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From The CriticsReviewer: John K. Larson, MD (Rush University Medical Center)
Description: This softcover, paperback-sized book contains 15 pithy chapters on the basics of psychodynamic psychotherapy. It was designed to fit easily into a lab coat pocket and is clearly meant to serve as a ready reference to the topic. It was written by three psychiatrists, all faculty at the Uniformed Services University of the Health Sciences in Bethesda, Maryland.
Purpose: The stated purpose is to provide practical, accessible information for psychiatrists and psychiatric residents that can be used in varied settings. It is meant to complement more detailed information found in lengthier psychiatric texts.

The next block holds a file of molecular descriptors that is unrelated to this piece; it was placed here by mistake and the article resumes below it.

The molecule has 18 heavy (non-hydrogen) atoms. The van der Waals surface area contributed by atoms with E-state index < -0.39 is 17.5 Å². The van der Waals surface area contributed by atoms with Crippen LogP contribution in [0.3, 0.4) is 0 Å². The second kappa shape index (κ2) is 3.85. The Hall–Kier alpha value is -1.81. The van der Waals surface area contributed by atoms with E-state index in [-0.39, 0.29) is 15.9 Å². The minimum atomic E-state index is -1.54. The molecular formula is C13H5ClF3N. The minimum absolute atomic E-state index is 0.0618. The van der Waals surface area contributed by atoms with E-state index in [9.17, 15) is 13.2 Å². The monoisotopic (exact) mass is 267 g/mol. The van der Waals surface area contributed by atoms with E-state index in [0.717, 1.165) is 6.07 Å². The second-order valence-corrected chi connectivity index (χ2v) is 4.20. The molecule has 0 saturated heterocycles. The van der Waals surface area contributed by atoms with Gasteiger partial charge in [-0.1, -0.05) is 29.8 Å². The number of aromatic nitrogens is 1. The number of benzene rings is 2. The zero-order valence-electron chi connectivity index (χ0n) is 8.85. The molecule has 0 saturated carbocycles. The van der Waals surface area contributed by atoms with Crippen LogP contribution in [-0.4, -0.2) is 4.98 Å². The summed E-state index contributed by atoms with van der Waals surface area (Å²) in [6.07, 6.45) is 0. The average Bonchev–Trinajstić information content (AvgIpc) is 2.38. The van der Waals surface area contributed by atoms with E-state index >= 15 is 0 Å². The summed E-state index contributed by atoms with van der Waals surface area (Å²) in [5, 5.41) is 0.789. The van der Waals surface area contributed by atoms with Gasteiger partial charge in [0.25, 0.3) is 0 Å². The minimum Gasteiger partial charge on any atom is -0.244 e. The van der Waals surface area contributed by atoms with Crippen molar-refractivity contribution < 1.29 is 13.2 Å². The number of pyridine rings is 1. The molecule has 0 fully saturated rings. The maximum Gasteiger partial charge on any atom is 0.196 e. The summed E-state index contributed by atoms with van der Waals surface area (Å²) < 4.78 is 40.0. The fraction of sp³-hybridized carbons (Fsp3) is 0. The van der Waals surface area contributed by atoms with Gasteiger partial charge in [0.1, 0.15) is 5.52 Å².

Audience: The targeted audience is psychiatrists and psychiatric residents, but this volume would also be useful to any mental health practitioner.
Features: The book covers such topics as basic principles, the prescription of psychotherapy, psychodynamic listening, beginning treatment, resistance, transference, countertransference, dreams, and termination. Each chapter is informed by the authors' knowledge of the resource limitations and time constraints faced by a psychotherapist in a managed-care environment. Each chapter is followed by a brief, up-to-date bibliography. The book also contains numerous tables, an appendix, a glossary, and a useful index. The entire handbook is organized for rapid reference.
Assessment: This little book admirably succeeds in its purpose and should find wide acceptance among practicing psychiatrists, psychiatric residents, and other mental health professionals.